Millennium Hollywood Fault Coverup? Emails Show City Knew
Gracie Zheng How do you ignore a massive, active fault in Hollywood?
Please read about L.A. officials' feverish approval of big projects near Franklin and Yucca above and near the active Hollywood Fault.
Updated at bottom with a "before and after map" to show how skyscraper location got moved outside the Fault Rupture Study Area. Description of map corrected at 7 p.m.
It's looking more and more as if key people at L.A. City Hall knew about potentially huge earthquake risks beneath the planned Millennium Hollywood skyscrapers. Now Robert P. Silverstein, a lawyer representing some 40 groups who oppose the towers, is predicting, "This is going to be a political earthquake at L.A. City Hall."
Critics of the twin skyscrapers are investigating who hushed up the potential 7-magnitude quake risk. Outside City Hall today, Silverstein revealed two March 2012 emails obtained through the California Public Records Act and called them "smoking-gun emails."
"They prove that City Hall and the developer, Millennium Partners, knew about the fault issue, worried about it and tried to study it in a half-baked way," Silverstein says.
Gracie Zheng Attorney Robert P. Silverstein
Opponents are using as their weapons a sheaf of alarming geological studies, maps -- and, now -- private emails between city officials and the developer.
In one email sent to Building and Safety chief Raymond Chan and Millennium attorneys, a city "case manager," Charmie Huynh, confirmed:
City Geologist Dana Prevost "met with the project team to discuss the Hollywood Fault line that could potentially be crossing the property." Prevost also discussed with the project team that "he has granted one modification in the past on another project that allowed them to build right adjacent to the fault line."
Now that could be of great interest to the attorney general of California, if "right adjacent" means that development-smitten Los Angeles approved a new building that's illegally close to an active fault.
In California, in a bid to avert catastrophic loss of life, all cities and counties, since 1972, have been prohibited by law from allowing future buildings above or next to active faults. The Hollywood Fault is particularly treacherous because it is capable of rupturing the surface and cracking a building in half.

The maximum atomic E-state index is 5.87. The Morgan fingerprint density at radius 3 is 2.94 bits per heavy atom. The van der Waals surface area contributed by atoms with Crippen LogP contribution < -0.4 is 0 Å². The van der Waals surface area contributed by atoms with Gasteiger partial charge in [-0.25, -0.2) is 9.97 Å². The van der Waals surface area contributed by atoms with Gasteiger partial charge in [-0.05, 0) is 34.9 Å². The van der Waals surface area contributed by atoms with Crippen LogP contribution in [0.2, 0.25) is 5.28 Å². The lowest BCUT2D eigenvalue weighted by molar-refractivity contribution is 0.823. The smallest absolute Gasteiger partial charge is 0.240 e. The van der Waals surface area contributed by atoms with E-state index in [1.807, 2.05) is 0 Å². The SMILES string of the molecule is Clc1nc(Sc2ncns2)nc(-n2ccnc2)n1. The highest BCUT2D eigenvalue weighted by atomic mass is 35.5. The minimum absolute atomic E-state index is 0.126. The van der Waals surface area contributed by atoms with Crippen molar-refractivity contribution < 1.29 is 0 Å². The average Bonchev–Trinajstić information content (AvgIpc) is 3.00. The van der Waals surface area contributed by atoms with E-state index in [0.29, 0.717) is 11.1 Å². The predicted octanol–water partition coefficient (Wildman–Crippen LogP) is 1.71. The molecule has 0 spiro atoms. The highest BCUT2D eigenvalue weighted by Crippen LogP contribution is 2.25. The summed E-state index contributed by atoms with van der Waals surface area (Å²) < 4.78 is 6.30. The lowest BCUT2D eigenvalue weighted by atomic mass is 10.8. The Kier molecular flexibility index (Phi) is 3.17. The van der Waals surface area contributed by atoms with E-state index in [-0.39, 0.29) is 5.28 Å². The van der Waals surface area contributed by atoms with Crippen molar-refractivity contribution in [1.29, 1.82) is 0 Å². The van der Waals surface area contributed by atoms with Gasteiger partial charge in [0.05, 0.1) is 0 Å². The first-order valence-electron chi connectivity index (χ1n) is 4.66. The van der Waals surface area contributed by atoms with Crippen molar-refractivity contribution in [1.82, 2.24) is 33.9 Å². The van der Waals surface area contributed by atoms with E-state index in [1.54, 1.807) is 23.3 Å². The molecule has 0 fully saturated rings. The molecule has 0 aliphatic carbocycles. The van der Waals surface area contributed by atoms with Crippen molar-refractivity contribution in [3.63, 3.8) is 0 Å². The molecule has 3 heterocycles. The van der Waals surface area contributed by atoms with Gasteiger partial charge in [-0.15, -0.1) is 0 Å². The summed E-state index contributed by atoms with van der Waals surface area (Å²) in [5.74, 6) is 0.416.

The opponents of the Millennium project also have discovered:
In an email to Raymond Chan from Millennium attorney Alfred Fraijo Jr., the attorney wrote: "There is a Hollywood Fault trace mapped by the California Geological Survey that prompted the discussion with Mr. Prevost."
Project opponent attorney Silverstein declared in a statement today:
"The big question is, who at City Hall OK'd this giant coverup? Would low-level bureaucrats stick their necks out risking their jobs for the developer? Or did the coverup come from above? We don't have the answer yet, but rest assured we will follow the paper trail until we get an answer."
Luke Zamperini, a spokesman for Building and Safety, says: "I don't see a sign of a coverup. We have nothing to hide here."
It's hard to know how he would have that information at this early stage in the controversy. But he did add one interesting note: that Building and Safety asked the developer to add additional geological studies.
"Nobody wants to build on top of a fault line," Zamperini says.
He also made clear that city employees can't control the contents of an Environmental Impact Report. In this project, as is generally the case, the EIR was written by the developer and then all but rubber-stamped by the Los Angeles City Council.
But something got left out. A fascinating map got left out.
A "preliminary geo-technical engineering study" by Langan Engineering, a private firm hired by developer Millennium Partners, dated Nov. 22, 2011, and obtained by Silverstein, shows the Hollywood Fault Rupture Study Area runs right through the twin towers. (Developers of any project in a rupture study area must conduct a fault investigation.)
However, that November map produced by Langan is nowhere to be found in the Environmental Impact Report.
"We knew something was fishy. We were almost not surprised," says George Abrahams, a director of Beachwood Canyon Neighborhood Association and longtime resident in Hollywood.
"But we were certainly disappointed the City Council has gone to such a low level to endanger lives simply for the sake of a few campaign contributions" the city council typically accepts from a wide range of pro-density developers in Hollywood.
Silverstein said "almost certainly" the community groups are going to file a lawsuit against the city and the developer within two weeks.
[Update at 5:00 p.m.] Mayor Eric Garcetti's office responded with a statement:
While the City has approved the project's design and concept, the City's Department of Building and Safety has directed Millennium to conduct trenching that will be reviewed by the department's geologist. The state is also mapping the area for any active faults. The city will not permit the construction of new buildings on top of active faults.
[Update at 5:54 p.m.] Side-by-side maps below, stamped Langan Engineering & Environmental Services -- the left one dated Nov. 22, 2011, the right one dated May 10, 2012 -- show how the developer's technical team moved the location of the Millennium development site out of the Rupture Study Area: